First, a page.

November 19, 2017

Could This Experiment Work for Us? | From the Bell Tower

By Steven Bell, Associate University Librarian, Temple University, Philadelphia, PA

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Steven Bell, From the Bell Tower

As funding tightens and administrators and faculty debate the relative merits of supporting different campus services, the conversation will eventually turn to the academic library and whether all the investment in books, journals, and staff is worth the return.

We know administrators are thinking this can all be done more efficiently and with cost savings. That’s why one of our current challenges is to better document the value we bring to our institutions, and I wrote recently about an initiative ACRL has just launched to provide this exact type of information.

What if we could perform an experiment with our students to test the impact of having access to and interacting more closely with an academic librarian? Would it improve a student’s academic performance? Would he or she be more likely to make it to the next academic year, and possibly perform with greater success on the way to graduation? Such an experiment is not out of the question, and a model could be provided by a new study.

Does more guidance equal better results for students?
If you think that is a question to which the perfect answer is “Yes, if we’re talking about academic librarians,” then you’ve got the right attitude. But the truth is that when it comes to academic librarians and successful student outcomes we have little more to offer than anecdote.

When it comes to academic advisors though, a few colleges wanted to gather some real data in order to answer the question. To improve retention and persistence to graduation, two community colleges in Ohio ran a two-semester experiment (learn more here) in which students were randomly assigned to one of two groups. The control group students received standard advising services. Students in the experimental group were assigned to an advisor serving less than half the number of students of a regular advisor. Students in the “Opening Doors” program, as it was named, also met with advisors two times a semester to discuss academic progress. As an incentive to stay with the program students received $150 per semester. So, did the extra attention help reduce dropout rates?

Results take time
The study tracked student engagement over the four additional semesters beyond the initial two covered by the experimental program. Early on, after the first semester, there’s almost no difference between the groups. But in the second semester there is a noticeable change as a significantly higher number of students in the experimental group register rather than dropping out.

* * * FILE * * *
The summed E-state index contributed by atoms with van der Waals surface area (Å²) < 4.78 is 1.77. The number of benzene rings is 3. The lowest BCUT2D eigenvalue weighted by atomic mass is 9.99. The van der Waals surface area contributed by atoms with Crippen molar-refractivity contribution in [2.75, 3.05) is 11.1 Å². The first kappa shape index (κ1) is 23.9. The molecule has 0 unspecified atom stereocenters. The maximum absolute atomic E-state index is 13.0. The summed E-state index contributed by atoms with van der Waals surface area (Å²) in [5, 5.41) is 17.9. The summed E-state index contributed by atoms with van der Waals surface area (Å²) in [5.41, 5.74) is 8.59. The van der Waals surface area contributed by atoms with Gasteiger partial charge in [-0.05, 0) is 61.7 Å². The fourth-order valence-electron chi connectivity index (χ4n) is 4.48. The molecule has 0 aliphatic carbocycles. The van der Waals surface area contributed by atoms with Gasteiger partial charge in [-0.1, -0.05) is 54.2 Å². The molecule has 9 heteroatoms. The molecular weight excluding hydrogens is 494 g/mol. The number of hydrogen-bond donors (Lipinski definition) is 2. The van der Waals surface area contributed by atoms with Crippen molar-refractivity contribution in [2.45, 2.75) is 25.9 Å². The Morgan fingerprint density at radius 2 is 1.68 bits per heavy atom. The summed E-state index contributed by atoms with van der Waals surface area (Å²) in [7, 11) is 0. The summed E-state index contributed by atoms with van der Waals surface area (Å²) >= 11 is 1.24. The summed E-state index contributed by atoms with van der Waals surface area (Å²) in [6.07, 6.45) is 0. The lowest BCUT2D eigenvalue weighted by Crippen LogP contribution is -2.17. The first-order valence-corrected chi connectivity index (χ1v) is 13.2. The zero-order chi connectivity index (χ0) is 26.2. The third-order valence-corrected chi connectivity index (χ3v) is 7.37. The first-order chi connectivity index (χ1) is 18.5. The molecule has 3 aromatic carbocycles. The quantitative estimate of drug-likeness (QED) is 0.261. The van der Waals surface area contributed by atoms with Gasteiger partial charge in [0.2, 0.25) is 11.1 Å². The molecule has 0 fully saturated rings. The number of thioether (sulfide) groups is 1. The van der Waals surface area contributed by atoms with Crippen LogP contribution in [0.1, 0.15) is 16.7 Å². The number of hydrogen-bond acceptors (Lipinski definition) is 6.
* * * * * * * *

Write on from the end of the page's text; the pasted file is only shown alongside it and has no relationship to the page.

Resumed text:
However, beyond that semester both groups show a significant drop in registration rates, exhibiting poor retention behavior. In the end, the experimental group registered at only a slightly higher rate than the control group, 24.4% compared to 23.2%. The extra effort did help, but I’m sure this outcome was disappointing to the community colleges. Why didn’t the additional support and attention yield better results? More importantly, is there something academic librarians can take away from the outcome?

It takes more
The results of this experiment suggest two takeaways for academic librarians. First, though we might be proud of the help we provide to our students, we need to keep things in perspective. Our assistance alone may not contribute to student retention and persistence to graduation as much as we might think. Second, the type of personal research guidance academic librarians offer to students can help, but to really make a difference it needs to happen over a longer period.

Just a single interaction with students may be too little. A longer period of instruction interactions along with occasional one-on-one consultations would go further toward providing the type of guidance that could make more of a difference for students.

We should also consider a recommendation of the Opening Doors program in which the researchers suggested that more attention in just one area may be insufficient. Rather, enhanced guidance should be part of a comprehensive support package to help student retention. Academic librarians frequently partner with their colleagues in the writing program or the tutoring center, a positive approach, but perhaps we also need to collaborate with colleagues in other areas as well.

A research agenda for academic librarians
We academic librarians like to think that our contribution to higher education results in better academic performance. Anecdotally, I imagine that some of our faculty colleagues would agree. But we need more than anecdotal evidence. The final thing I think we can learn from the Opening Doors program is that we need to conduct more research designed to demonstrate the impact our services have on those we serve, and not just better performance in a single course, but overall impact on retention and academic success.

Could a similar experiment work for us? I think it would, but as this experiment suggests it should involve more than just two institutions, and be connected to some broader campus support strategy. It would no doubt be a complex and challenging endeavor, but one that may ultimately enable academic librarians to more concretely identify the value they add to higher education.

Steven Bell is Associate University Librarian, Temple University, Philadelphia, PA.  For more from Steven visit his blogs, Kept-Up Academic Librarian, ACRLog and Designing Better Libraries or visit his web site.


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